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Effective marketing doesn’t have to bust your budget

Effective and productive business development activities do not have to be expensive, especially during a down economy.

After spending more than two decades as a legal marketer, both in-house and as a consultant, I have found these to be the three most effective business development activities:

• Conduct client visits.

The single most effective marketing technique which leads to immediate business in the vast majority of cases is to visit your clients at their place of business.

This visit is not for the purpose of discussing a current matter you may be working on (unless the client wants to, of course). Furthermore, the visit should be off the clock.

You can drop by for any number of reasons: relationship building, listening to their concerns, learning more about their business, meeting other people you haven’t met before or touring their facility. The point is to get into the client’s workspace where their day-to-day problems are found.

These visits can build on your existing relationship, but can also lead to immediate work. This has been validated many times by lawyers I have worked with over the years, and in my own personal experience as a practicing attorney. I would estimate that roughly 80-85 percent of such visits result in immediate new business.

Even if your key clients are located out of town, the cost of an air ticket and lunch/dinner is not going to break the bank. Believe me – it’ll pay off.

• Entertain clients and referral sources.

Entertaining obviously can take on a variety of forms. But it doesn’t have to cost a lot of money. Taking an important client to a ball game, or just to lunch, is still one of the most effective ways to build on a relationship.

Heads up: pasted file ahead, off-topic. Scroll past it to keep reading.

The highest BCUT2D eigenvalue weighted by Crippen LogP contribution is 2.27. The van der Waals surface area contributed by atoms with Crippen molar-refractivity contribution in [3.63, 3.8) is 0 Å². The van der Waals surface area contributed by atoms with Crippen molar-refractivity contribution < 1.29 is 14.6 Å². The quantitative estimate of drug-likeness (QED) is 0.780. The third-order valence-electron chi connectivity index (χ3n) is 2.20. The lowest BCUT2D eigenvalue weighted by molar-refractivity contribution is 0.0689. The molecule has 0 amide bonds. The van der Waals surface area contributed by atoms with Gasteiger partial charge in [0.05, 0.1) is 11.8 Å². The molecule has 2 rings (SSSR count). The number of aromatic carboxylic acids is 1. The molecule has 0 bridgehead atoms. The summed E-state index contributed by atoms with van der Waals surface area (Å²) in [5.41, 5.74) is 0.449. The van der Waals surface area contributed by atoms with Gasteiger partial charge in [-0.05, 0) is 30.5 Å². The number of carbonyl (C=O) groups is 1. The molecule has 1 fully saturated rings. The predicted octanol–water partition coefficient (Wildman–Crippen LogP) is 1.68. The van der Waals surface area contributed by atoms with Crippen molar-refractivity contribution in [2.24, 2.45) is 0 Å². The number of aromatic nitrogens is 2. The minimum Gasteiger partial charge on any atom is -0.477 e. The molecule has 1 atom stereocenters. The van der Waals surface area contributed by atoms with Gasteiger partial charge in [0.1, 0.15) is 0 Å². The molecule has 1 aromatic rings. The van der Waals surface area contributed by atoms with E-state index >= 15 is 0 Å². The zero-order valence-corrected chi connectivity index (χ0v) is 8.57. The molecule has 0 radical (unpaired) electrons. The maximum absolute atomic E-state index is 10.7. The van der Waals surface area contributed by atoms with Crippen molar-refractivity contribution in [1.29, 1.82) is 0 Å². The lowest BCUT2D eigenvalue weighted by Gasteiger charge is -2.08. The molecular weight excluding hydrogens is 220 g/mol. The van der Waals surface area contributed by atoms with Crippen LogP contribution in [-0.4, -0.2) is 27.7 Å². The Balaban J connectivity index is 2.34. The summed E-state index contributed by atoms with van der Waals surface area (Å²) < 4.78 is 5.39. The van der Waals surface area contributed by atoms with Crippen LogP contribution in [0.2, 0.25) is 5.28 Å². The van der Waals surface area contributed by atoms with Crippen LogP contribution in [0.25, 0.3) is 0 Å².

Clients are people too – as a colleague of mine preaches, they want to be loved. What makes entertaining so effective is that it allows quality time with a client or referral source and makes the relationship more personal.

Building that emotional bond between lawyer and client is very important for business development purposes, and can also lead to lasting friendships.

• Seek client feedback.

It continues to amaze clients that more lawyers do not seek their feedback on the legal services provided.

Over the years I have met with dozens of clients, and heard that they (1) welcome opportunities to provide feedback, (2) wonder why their firm hadn’t asked sooner, and (3) are surprised that more of the firms they use have never asked.

What is a good time to ask for feedback on how your firm did, or is doing? I’d suggest asking at the conclusion of a matter, as well as on an annual or biannual basis.

Typically clients are flattered to be asked, and in my experience most of the comments are favorable.

That makes sense – if they didn’t like your firm, they’d be using someone else. Further, it is much better to ask before the client leaves for another firm, particularly if there is a problem that could be easily rectified.

Feedback can be obtained through a written survey, by telephone or by in-person interviews. The most effective surveys are those done in-person (preferably by a third party, e.g., the managing partner vs. the lawyer working on that client’s matters).

The next best is by telephone, but you can pick the most economical way, depending on your budget.

This need not be an expensive process, but it is an extremely strong way to build on an existing relationship in these difficult times.

There are a number of other business development techniques that lawyers can undertake to gain more business. My top ten marketing practices are set forth in my blog LegalMarketingBlog.com (Search for “Kane’s Top Ten Marketing Tips”).

But not all of them are as personal or as face-to-face as the three noted above. That is why I rate these as the most effective, particularly in a down economy, because of the opportunity for relationship building that they provide.

Remember, marketing doesn’t have to be expensive. The important thing is to get out of the office to visit, entertain and seek feedback from your key clients.

Tom Kane, Esq. is the author of the Legal Marketing Blog (www.LegalMarketingBlog.com) and president of Kane Consulting, Inc. A former practicing attorney, he has more than twenty years experience assisting lawyers with their marketing and business development strategies and coaching needs.

One comment

  1. Very basic and simple ideas. Things that lawyers never want to do, but should.

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